Avenue Sully-Prudhomme

Last week, I spent two days exploring the glorious streets of Paris in the emerging bloom of spring. As I wound my way through the city’s arrondissements toward the Eiffel Tower, I serendipitously stumbled upon this street sign honoring the French poet Sully Prudhomme.

I’d never even heard of the Nobel laureate until reading Xavier Le Pichon’s essay “Ecce Homo.” In it, Le Pichon shares Prudhomme’s poem Le Vase Brisé (“The Broken Vase”), which his mother taught him, and relates the poem to his mother’s struggles with Alzheimer’s disease.

We commissioned Jean Luc Garneau to recite Prudhomme’s poem, both in English and French. I highly recommend listening.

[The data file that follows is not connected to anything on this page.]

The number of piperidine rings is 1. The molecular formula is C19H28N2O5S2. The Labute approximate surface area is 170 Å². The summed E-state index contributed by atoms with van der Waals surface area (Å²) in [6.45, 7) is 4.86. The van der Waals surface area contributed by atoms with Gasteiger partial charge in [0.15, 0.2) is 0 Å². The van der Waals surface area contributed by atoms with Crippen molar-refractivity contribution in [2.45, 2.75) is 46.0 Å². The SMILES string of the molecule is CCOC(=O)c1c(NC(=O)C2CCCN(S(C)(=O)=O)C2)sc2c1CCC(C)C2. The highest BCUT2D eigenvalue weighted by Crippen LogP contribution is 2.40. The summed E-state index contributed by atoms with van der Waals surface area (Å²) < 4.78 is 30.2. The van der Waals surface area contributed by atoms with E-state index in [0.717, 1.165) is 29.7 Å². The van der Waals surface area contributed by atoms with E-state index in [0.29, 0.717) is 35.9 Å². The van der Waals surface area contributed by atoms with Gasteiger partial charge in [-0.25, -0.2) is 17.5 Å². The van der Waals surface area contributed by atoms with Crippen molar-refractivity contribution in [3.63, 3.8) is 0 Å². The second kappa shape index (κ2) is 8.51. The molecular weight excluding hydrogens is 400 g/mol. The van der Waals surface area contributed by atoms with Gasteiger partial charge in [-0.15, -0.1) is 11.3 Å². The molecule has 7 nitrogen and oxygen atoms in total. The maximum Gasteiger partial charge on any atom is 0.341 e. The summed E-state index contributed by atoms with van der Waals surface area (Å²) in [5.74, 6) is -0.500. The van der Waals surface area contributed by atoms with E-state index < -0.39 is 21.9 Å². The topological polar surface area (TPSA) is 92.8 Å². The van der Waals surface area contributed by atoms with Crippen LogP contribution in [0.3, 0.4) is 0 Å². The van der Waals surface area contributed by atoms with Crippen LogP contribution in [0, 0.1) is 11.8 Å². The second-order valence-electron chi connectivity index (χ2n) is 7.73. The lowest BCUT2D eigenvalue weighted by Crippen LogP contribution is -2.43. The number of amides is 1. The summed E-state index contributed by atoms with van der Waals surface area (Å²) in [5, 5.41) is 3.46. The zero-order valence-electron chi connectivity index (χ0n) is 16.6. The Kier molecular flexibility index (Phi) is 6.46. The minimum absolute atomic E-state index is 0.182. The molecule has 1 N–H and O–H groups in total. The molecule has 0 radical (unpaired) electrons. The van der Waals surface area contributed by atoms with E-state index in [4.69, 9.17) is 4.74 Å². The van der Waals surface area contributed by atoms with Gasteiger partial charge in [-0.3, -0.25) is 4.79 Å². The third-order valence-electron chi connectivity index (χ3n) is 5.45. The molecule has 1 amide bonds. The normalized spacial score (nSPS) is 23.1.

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City of Ligh*T*. Not Light*S*.

That 1954 edition of the MUTCD contained another interesting addition: the STOP sign’s more laid-back little brother, YIELD. The notion of yielding the right of way had obviously been around for some time, but until 1950 there wasn’t a sign that directed drivers when they should be yielding.

Street signs do really make a good landmark. Plus every city must have them to know premises and area locations.

We can be familiarized with some unforgettable street signs and landmarks. Where they are the mute witness of the historical story of that particular place.